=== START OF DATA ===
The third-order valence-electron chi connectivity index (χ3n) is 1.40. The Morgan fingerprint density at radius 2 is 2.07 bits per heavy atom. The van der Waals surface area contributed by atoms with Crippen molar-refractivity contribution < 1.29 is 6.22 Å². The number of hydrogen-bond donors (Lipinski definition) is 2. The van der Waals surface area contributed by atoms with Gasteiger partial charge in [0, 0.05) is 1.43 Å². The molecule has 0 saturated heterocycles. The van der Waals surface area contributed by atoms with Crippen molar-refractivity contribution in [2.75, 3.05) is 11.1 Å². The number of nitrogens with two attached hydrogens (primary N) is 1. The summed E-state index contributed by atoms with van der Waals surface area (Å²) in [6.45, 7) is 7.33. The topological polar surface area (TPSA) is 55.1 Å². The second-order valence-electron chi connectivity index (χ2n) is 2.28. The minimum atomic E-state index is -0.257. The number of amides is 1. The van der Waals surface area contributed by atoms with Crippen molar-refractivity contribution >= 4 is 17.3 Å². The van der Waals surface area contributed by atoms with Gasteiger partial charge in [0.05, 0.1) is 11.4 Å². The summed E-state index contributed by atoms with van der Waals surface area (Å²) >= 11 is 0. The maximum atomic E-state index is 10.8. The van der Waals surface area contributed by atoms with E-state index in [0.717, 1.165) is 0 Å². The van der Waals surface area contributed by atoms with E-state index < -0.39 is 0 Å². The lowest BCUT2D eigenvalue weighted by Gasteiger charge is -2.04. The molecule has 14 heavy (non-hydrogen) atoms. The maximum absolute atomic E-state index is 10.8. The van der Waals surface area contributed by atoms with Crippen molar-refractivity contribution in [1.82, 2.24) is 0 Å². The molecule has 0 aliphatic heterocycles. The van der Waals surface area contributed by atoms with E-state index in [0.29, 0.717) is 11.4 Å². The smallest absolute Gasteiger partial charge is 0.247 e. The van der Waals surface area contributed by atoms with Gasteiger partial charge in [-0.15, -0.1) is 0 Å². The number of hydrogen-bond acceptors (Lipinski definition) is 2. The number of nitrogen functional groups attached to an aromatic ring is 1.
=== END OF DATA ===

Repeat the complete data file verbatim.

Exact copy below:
The third-order valence-electron chi connectivity index (χ3n) is 1.40. The Morgan fingerprint density at radius 2 is 2.07 bits per heavy atom. The van der Waals surface area contributed by atoms with Crippen molar-refractivity contribution < 1.29 is 6.22 Å². The number of hydrogen-bond donors (Lipinski definition) is 2. The van der Waals surface area contributed by atoms with Gasteiger partial charge in [0, 0.05) is 1.43 Å². The molecule has 0 saturated heterocycles. The van der Waals surface area contributed by atoms with Crippen molar-refractivity contribution in [2.75, 3.05) is 11.1 Å². The number of nitrogens with two attached hydrogens (primary N) is 1. The summed E-state index contributed by atoms with van der Waals surface area (Å²) in [6.45, 7) is 7.33. The topological polar surface area (TPSA) is 55.1 Å². The second-order valence-electron chi connectivity index (χ2n) is 2.28. The minimum atomic E-state index is -0.257. The number of amides is 1. The van der Waals surface area contributed by atoms with Crippen molar-refractivity contribution >= 4 is 17.3 Å². The van der Waals surface area contributed by atoms with Gasteiger partial charge in [0.05, 0.1) is 11.4 Å². The summed E-state index contributed by atoms with van der Waals surface area (Å²) >= 11 is 0. The maximum atomic E-state index is 10.8. The van der Waals surface area contributed by atoms with E-state index in [0.717, 1.165) is 0 Å². The van der Waals surface area contributed by atoms with E-state index < -0.39 is 0 Å². The lowest BCUT2D eigenvalue weighted by Gasteiger charge is -2.04. The molecule has 14 heavy (non-hydrogen) atoms. The maximum absolute atomic E-state index is 10.8. The van der Waals surface area contributed by atoms with Crippen molar-refractivity contribution in [1.82, 2.24) is 0 Å². The molecule has 0 aliphatic heterocycles. The van der Waals surface area contributed by atoms with E-state index in [0.29, 0.717) is 11.4 Å². The smallest absolute Gasteiger partial charge is 0.247 e. The van der Waals surface area contributed by atoms with Gasteiger partial charge in [-0.15, -0.1) is 0 Å². The number of hydrogen-bond acceptors (Lipinski definition) is 2. The number of nitrogen functional groups attached to an aromatic ring is 1.